(The Daily Rumpus) Anatomy of a Panic Attack

1 maand geleden


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Panic attacks are a fact of (my) life. There might be a precipitating event, but not always. Maybe the attack comes out of the pretty blue sunshine s

   

Panic attacks are a fact of (my) life.

There might be a precipitating event, but not always. Maybe the attack comes out of the pretty blue sunshine sky of nothing-is-wrong. I’m fine, and then I’m not fine. I’m laughing and then I’m crying while gulping down air.

This could be about what I haven’t said out loud. Or about my mind and how it moves faster than a mouth ever could. Or maybe I have no idea why an attack is happening until afterword, when I pull the repeating thoughts apart to get at its tangled roots.

A mild panic attack might not even draw your attention. My chest with an invisible belt pulling tightly around it. I’m holding my breath and I discretely reach for my always-on-hand pill box and slip the pill into my mouth. If I have water nearby it’s easier but I can swallow the pill without water by now.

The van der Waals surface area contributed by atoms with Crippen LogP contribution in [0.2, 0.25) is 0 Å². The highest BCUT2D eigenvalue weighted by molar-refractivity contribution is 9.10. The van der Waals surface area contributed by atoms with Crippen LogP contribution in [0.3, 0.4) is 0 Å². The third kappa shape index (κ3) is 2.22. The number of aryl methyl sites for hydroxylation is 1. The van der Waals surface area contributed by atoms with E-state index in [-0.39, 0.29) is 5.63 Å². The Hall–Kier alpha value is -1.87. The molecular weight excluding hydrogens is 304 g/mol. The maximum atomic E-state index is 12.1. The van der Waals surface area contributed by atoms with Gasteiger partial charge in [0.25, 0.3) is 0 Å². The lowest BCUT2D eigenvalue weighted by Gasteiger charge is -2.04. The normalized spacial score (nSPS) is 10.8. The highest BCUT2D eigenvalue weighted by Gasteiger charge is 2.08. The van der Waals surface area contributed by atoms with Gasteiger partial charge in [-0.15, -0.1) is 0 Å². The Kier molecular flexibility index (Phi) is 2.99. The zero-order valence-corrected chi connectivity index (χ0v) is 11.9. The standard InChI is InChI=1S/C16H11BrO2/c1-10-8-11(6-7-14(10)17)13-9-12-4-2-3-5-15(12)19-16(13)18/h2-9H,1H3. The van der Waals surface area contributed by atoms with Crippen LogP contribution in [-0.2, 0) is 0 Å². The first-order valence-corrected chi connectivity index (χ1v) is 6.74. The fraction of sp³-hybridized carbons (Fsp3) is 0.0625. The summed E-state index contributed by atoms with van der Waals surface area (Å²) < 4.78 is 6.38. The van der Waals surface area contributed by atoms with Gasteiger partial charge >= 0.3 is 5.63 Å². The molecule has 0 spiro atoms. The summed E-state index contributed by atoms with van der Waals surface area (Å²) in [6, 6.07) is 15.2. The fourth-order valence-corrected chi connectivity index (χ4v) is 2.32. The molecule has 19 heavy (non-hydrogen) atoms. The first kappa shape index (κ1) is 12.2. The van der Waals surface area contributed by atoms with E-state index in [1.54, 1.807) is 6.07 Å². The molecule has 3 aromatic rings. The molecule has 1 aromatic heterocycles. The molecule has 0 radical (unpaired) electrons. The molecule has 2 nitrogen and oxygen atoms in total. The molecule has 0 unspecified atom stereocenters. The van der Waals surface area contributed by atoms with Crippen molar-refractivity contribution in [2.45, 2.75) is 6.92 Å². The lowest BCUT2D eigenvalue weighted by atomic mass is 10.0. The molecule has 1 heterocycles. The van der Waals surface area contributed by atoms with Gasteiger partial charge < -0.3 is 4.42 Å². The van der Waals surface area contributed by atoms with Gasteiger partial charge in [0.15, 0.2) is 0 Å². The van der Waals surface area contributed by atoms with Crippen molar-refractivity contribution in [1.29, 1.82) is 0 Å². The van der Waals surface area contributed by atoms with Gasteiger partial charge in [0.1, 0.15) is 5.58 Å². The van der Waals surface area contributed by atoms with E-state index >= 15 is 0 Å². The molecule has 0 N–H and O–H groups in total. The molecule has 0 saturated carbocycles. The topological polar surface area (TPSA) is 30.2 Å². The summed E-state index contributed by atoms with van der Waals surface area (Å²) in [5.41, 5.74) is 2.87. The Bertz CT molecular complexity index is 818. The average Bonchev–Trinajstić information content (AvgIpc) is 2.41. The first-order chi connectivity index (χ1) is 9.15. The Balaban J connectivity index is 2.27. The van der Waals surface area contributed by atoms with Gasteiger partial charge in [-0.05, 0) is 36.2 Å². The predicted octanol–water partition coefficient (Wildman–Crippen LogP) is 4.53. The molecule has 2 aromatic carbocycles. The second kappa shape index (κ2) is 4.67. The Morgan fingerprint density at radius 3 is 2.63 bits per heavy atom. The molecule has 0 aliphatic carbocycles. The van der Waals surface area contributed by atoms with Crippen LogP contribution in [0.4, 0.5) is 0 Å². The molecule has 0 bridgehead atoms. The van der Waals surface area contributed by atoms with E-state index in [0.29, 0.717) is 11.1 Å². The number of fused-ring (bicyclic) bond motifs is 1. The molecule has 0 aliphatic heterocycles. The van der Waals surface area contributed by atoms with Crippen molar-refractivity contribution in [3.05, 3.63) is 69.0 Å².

Places I’ve had a mild panic attack include: a crowded commuter train, dinner at my in-laws’ house, a Broadway theater during intermission.

A severe panic attack might terrify you. I refuse to breathe even as you are screaming at me to breathe. Or I’m hyperventilating—insignificant, useless, too-fast swallows of air. I’m drenched in sweat but I tremble with chills. My face is somehow ghostly pale and apple-red at once. If I’m standing up, I will lean into a wall or slide down the floor. If I’m sitting in a chair, my head will drop at the neck, eyes closing and opening but looking downward.

If I can, I will ask for help. I will tell you where my pill box is. If I can.

Places I’ve had a severe panic attack include: the basement of Miami International Airport, the lowest level of a parking garage, a late-night MUNI bus, every apartment or house I’ve ever lived in.

This is not an exhaustive inquiry. I’m skipping over details. I’m making conscious decisions to omit and include.

This is the anatomy of a panic attack, and my familiarity with it doesn’t do me any good.

Love,
Marisa

P.S. As I mentioned last week, throughout May we’ll be running pieces on the theme “Mothering outside the Margins.” We’ll be publishing essays, reviews, interviews, stories, and poems that aim to broaden our understanding of what it means to be a mother—or not to be a mother, or to want to be a mother but fall short of cultural ideals around motherhood. We hope you’ll follow along, and consider sharing the pieces that resonate with you!

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